His father bought all of the Marantz equipment, which included the Model 16 Amplifier, 7T Pre Amplifier, and a pair of Imperial 5 Cabinet speakers with the optional wood grills back in the late 1960's. There was also a 5120 cassette player that he added in the mid 1970's. All of these items were bought using his employee discount, so I guess he couldn't resist getting the best they had to offer.

After chatting with the seller and a brief powering up of the items, we loaded everything up including the 5120 and we headed towards home.

The 7T is a near perfect as I have ever seen. Based on the amount of dust inside the wood case, this pair has been together since the beginning.

When I removed the cover there was that unmistakable smell of vintage electrons, sweet. I doubt that the cover has ever been removed since it was sealed up at the Woodside, New York factory.

I wasn't sure if the wood case was a genuine Marantz case because it's made of Walnut veneered plywood, not particle board like later cases. After doing some research and inquiring on AudioKarma it seems that early factory case were made from plywood.

The 7T sounds fantastic, not a single dirty control or switch I the entire unit. It's just sweet sounding and maybe how all of this worked out means it was meant to be paired with one of my 16's.

See all of the 7T pictures


Early Pre-Amps are great

Yesterday was a good day at the shop, I figured out how to repair a modern piece of equipment (not Marantz) that had a chip level board control problem and FedEx dropped off a package.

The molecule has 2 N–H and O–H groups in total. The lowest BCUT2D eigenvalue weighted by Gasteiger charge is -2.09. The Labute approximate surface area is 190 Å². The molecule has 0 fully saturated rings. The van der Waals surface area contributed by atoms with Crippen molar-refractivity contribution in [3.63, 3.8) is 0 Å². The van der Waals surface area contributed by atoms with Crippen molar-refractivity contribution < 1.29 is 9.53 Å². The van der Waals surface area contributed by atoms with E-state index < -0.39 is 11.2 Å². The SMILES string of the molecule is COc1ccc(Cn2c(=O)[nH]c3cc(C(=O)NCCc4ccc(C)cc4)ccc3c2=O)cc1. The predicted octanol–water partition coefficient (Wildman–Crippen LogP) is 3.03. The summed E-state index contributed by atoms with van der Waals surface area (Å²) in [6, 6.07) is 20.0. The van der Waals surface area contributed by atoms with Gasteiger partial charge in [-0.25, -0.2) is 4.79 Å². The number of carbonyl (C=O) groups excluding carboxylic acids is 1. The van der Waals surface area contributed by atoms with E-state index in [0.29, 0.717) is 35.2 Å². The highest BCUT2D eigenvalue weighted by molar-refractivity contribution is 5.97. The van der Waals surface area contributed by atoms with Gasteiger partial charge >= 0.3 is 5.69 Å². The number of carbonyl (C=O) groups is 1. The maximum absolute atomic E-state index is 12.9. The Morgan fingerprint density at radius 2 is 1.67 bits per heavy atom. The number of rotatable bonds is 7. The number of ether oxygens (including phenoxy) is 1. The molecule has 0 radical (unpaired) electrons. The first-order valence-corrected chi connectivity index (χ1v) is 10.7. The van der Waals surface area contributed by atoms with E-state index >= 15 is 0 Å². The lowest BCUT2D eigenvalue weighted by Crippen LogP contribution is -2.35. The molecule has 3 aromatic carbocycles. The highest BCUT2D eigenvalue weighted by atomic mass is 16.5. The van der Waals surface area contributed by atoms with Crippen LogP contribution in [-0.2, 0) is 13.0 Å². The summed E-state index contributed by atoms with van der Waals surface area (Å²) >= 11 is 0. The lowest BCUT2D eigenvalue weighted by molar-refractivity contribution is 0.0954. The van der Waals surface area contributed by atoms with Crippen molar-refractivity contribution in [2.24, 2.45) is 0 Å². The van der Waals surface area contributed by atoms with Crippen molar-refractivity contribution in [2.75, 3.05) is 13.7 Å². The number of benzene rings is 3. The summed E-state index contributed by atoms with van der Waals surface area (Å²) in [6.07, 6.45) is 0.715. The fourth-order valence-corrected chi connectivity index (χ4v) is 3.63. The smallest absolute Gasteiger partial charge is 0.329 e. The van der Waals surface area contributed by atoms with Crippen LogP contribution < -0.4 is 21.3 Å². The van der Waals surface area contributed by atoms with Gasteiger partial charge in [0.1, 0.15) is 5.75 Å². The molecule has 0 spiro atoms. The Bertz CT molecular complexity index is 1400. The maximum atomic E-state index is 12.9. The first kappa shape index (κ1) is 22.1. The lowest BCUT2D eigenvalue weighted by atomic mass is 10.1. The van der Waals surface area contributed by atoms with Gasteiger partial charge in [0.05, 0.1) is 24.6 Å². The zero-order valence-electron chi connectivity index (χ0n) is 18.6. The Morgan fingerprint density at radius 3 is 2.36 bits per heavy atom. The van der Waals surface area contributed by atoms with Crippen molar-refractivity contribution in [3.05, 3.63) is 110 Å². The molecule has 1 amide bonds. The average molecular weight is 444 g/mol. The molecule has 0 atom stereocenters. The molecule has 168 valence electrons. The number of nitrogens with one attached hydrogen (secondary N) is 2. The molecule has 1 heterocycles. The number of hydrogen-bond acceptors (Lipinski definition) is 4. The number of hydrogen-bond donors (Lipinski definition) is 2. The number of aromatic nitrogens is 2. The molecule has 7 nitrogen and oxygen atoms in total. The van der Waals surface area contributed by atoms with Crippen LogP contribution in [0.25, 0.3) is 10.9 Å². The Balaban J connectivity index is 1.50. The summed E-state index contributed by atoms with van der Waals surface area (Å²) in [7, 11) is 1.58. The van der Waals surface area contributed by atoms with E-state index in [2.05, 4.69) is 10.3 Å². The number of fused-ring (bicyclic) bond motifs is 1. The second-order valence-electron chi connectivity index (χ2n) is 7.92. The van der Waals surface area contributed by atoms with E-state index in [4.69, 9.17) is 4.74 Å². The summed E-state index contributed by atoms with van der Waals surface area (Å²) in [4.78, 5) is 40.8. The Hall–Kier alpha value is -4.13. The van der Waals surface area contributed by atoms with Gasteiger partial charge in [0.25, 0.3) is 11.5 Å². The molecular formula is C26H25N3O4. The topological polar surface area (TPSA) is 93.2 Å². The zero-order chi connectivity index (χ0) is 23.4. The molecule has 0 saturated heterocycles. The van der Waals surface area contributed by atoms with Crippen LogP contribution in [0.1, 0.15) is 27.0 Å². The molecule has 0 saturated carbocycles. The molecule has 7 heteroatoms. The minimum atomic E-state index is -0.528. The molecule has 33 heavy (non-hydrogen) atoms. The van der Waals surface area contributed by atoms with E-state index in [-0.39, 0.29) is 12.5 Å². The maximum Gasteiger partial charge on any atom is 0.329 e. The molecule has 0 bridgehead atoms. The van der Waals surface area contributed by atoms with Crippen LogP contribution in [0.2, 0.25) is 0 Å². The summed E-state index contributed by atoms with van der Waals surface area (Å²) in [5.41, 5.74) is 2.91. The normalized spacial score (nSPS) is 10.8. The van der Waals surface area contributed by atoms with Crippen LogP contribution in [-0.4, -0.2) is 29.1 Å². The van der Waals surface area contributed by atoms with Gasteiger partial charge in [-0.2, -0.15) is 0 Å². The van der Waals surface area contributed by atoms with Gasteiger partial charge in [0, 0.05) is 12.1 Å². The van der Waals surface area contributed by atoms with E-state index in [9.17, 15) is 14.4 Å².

Inside was a really well packaged Marantz Model 33 Pre-Amplifier. I have another Model 33 that I have rebuild and I use it with a 100 wpc Model 16B Amplifier. The Model 33 was the second solid state pre-amp that Marantz designed, it came out after the 7T.

The Model 33 pairs with either a Model 16, 16B or Model 32 Amplifier. Inside you you will a well laid out unit which is easy to work on. There's a single power supply board and a matching pair of tone boards. One of the nice features of the model 33 is the separate headphone amplifier with its own headphone volume control.

See all of the Model 32 pictures


I won something really good today

I was looking through this mornings offerings on eBay and what did i see, someone selling a really nice looking Marantz 1200B Integrated Amplifier.  Not only does it look like it's in great condition but form the description I have high hopes that it is in working order.